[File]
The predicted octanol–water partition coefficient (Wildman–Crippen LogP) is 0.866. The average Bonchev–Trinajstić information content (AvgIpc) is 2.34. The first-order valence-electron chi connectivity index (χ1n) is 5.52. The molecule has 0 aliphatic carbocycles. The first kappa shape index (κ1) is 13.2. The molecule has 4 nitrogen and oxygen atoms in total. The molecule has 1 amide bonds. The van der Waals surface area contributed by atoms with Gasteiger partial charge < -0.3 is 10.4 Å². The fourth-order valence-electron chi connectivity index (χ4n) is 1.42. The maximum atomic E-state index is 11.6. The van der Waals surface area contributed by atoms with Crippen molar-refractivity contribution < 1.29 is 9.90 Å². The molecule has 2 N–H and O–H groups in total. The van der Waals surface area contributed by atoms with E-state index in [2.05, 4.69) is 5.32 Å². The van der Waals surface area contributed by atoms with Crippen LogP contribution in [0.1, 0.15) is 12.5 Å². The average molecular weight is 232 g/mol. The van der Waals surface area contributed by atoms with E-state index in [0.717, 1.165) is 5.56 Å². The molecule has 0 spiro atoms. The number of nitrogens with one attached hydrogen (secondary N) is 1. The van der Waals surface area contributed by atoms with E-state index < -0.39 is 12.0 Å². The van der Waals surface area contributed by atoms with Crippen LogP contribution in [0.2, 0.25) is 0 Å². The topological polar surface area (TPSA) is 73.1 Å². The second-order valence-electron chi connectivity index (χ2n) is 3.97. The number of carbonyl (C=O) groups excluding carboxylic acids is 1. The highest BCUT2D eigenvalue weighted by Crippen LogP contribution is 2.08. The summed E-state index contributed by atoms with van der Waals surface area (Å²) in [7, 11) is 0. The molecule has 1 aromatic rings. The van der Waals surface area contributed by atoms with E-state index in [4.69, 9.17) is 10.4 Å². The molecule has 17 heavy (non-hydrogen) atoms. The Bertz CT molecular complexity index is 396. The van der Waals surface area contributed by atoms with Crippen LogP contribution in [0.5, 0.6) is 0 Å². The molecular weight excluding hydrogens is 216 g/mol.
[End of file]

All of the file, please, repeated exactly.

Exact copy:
The predicted octanol–water partition coefficient (Wildman–Crippen LogP) is 0.866. The average Bonchev–Trinajstić information content (AvgIpc) is 2.34. The first-order valence-electron chi connectivity index (χ1n) is 5.52. The molecule has 0 aliphatic carbocycles. The first kappa shape index (κ1) is 13.2. The molecule has 4 nitrogen and oxygen atoms in total. The molecule has 1 amide bonds. The van der Waals surface area contributed by atoms with Gasteiger partial charge < -0.3 is 10.4 Å². The fourth-order valence-electron chi connectivity index (χ4n) is 1.42. The maximum atomic E-state index is 11.6. The van der Waals surface area contributed by atoms with Crippen molar-refractivity contribution < 1.29 is 9.90 Å². The molecule has 2 N–H and O–H groups in total. The van der Waals surface area contributed by atoms with E-state index in [2.05, 4.69) is 5.32 Å². The van der Waals surface area contributed by atoms with Crippen LogP contribution in [0.1, 0.15) is 12.5 Å². The average molecular weight is 232 g/mol. The van der Waals surface area contributed by atoms with E-state index in [0.717, 1.165) is 5.56 Å². The molecule has 0 spiro atoms. The number of nitrogens with one attached hydrogen (secondary N) is 1. The van der Waals surface area contributed by atoms with E-state index < -0.39 is 12.0 Å². The van der Waals surface area contributed by atoms with Crippen LogP contribution in [0.2, 0.25) is 0 Å². The topological polar surface area (TPSA) is 73.1 Å². The second-order valence-electron chi connectivity index (χ2n) is 3.97. The number of carbonyl (C=O) groups excluding carboxylic acids is 1. The highest BCUT2D eigenvalue weighted by Crippen LogP contribution is 2.08. The summed E-state index contributed by atoms with van der Waals surface area (Å²) in [7, 11) is 0. The molecule has 1 aromatic rings. The van der Waals surface area contributed by atoms with E-state index in [4.69, 9.17) is 10.4 Å². The molecule has 17 heavy (non-hydrogen) atoms. The Bertz CT molecular complexity index is 396. The van der Waals surface area contributed by atoms with Crippen LogP contribution in [0.5, 0.6) is 0 Å². The molecular weight excluding hydrogens is 216 g/mol.